Lack of immunity raises risk of bird flu pandemic, EFSA says

Lack of immunity raises risk of bird flu pandemic, EFSA says
Lack of immunity raises risk of bird flu pandemic, EFSA says

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Jeddah - Yasmine El Tohamy - Jakarta: In November, a month after the Israeli military began its relentless bombardment of the Gaza Strip, Michelle Santoso posted her first attempt at making Palestinian maqluba on Instagram.

In the video, the Chinese Indonesian chef walks into the frame carrying a heavy pot, before turning it upside down to reveal layers of rice, vegetables and meat.

She then celebrated her culinary achievement with a little dance.

“Once you make it, you’re like — you get it, like you get why they dance after that,” she told Arab News, referring to social media clips showing people rejoicing after a successful attempt at making the epic dish.

The video of Santoso making maqluba has since garnered more than 2.3 million views on Instagram, marking the beginning of her journey exploring the culinary treasures of Palestine and sharing them with the rest of the world.

“After Oct. 7 happened … I just felt really lost and I felt really helpless. And I think a lot of us felt that way at the time. So, I thought, you know what, like, why don’t we celebrate Palestinian culture and Palestinian heritage?”

Born in Hong Kong and raised in Indonesia, Santoso has been working as a chef for more than a decade and started making videos on social media about three years ago.

Maqluba, a seasoned rice meal cooked with fried vegetables and either chicken or other meat, and which literally translates to “upside down,” was the first Palestinian delicacy Santoso had ever tried to make.

Since then, she has gone on to make other Palestinian dishes and post them on the internet. This includes mujaddara, or lentils cooked with rice and onions; freekeh soup, a comforting bowl made of the namesake Levantine grain and infused with cardamom; and Nabulsi knafeh, the layered and crispy spun pastry soaked in sweet syrup with stretchy cheese named after the Palestinian city of Nablus.

Last month, the 35-year-old for the first time attempted to make akkawi cheese, an undertaking that gained her the most traction on a post to date, with 4.6 million views and counting on Instagram alone.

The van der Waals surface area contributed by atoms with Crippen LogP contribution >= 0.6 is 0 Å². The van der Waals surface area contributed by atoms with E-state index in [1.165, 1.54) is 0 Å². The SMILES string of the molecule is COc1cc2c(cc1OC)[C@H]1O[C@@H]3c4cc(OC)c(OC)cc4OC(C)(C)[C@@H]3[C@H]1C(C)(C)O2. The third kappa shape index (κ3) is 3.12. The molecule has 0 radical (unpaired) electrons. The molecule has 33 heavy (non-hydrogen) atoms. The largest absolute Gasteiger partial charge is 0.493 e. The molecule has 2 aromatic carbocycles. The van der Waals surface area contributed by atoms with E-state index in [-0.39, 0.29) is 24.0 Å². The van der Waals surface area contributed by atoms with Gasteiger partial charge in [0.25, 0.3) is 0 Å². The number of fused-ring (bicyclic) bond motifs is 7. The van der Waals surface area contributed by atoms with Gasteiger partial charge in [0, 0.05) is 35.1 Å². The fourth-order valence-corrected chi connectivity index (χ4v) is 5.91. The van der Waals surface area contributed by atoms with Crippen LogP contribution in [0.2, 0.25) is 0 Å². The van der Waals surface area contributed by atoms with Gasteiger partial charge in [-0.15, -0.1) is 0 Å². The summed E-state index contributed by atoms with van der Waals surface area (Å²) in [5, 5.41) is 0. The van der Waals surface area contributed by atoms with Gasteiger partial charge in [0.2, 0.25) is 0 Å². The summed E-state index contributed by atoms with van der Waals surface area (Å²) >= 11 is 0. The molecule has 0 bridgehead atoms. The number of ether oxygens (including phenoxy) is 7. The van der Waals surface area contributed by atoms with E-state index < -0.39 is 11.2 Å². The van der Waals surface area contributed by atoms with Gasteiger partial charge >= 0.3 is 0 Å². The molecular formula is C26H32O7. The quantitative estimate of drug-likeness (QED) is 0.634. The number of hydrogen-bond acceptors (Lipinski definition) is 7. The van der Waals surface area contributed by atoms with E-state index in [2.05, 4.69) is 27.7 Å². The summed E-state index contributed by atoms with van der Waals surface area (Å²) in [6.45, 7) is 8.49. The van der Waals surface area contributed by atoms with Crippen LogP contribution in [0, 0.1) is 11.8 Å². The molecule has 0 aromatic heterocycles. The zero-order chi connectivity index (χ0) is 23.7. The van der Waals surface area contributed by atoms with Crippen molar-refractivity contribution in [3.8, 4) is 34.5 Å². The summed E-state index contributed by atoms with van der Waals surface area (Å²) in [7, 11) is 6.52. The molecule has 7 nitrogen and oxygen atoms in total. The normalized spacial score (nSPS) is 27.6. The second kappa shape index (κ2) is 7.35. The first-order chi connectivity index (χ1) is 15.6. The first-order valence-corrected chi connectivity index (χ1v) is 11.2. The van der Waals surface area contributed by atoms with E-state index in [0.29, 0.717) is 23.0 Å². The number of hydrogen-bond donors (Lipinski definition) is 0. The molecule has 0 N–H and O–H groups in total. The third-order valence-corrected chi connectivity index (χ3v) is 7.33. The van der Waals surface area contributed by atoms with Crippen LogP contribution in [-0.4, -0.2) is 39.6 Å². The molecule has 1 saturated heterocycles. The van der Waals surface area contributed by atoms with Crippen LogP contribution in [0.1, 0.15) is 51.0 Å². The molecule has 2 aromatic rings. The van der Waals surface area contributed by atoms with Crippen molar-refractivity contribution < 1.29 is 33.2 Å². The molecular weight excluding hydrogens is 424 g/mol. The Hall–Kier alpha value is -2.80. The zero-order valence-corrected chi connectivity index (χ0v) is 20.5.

“I think the reason why people responded a lot to that was because I did my research,” Santoso said. “In my videos, you know, we are never just talking about Palestinian food. I’m also talking about the history.”

In the video, Santoso narrates the origins of the white brine cheese that centuries ago was developed in the northern Palestinian port town of Akka, known today as Acre.

Her videos start off like most food content on the web, where viewers first learn the name of a dish before the steps needed to make it. The familiar start is what catches most people off guard by the time she begins to narrate the story of the food, often probing the audience to think about how such aspects relate to Palestinian history and Israel’s deadly attacks on Gaza, which in the past six months have killed more than 32,500 Palestinians.

“I think the reason why I do that is because I want to humanize Palestinian voices, or Palestine in general, because food is a gateway,” Santoso said.

“You can’t just eat the food and not think about what’s happening in Palestine, especially if you’re eating Palestinian food.”

Santoso’s content has struck a chord far and wide, catching the attention of Arabs residing in the West and also of Palestinians, who shower her with appreciation in the comment section.

“I really … didn’t feel like I was doing a lot, but it meant a lot to other people,” she said. “I think I confuse a lot of people because I’m Chinese and I’m Christian. So, ‘why is she talking about Palestine? And also, why is she cooking Palestinian food?’ And I think that the initial confusion is probably why people watch the video.”

Santoso’s videos became her take on activism, and her following has grown to more than 127,000 from just around 7,000 in November.

“Without me really knowing I’ve (gone) into food activism, but my intention was to talk about it. So, it is a form of activism and because food is preservation, it is also resistance,” she said.

Since she started posting Palestinian food content, her new followers have told her their personal stories as victims of Israeli attacks, while others have shared their family recipes.

“For me it’s precious cargo because to entrust someone with a family recipe, that’s not something that people like to do willingly,” she said. “But for Palestinians, it’s also a way of preserving their family culture or their family heritage.”

Through social media, Santoso hopes to help Palestinians keep their heritage alive and make more people aware of it.

“The more you keep a food alive, the more you remember where it’s come from. When you eat food or if you make a recipe, you’re actually remembering the past,” she said.

“And that’s what I really wanted to bring to the table … you’re eating something real and it’s come from a place with real people and real culture. And I didn’t want that to be forgotten.”

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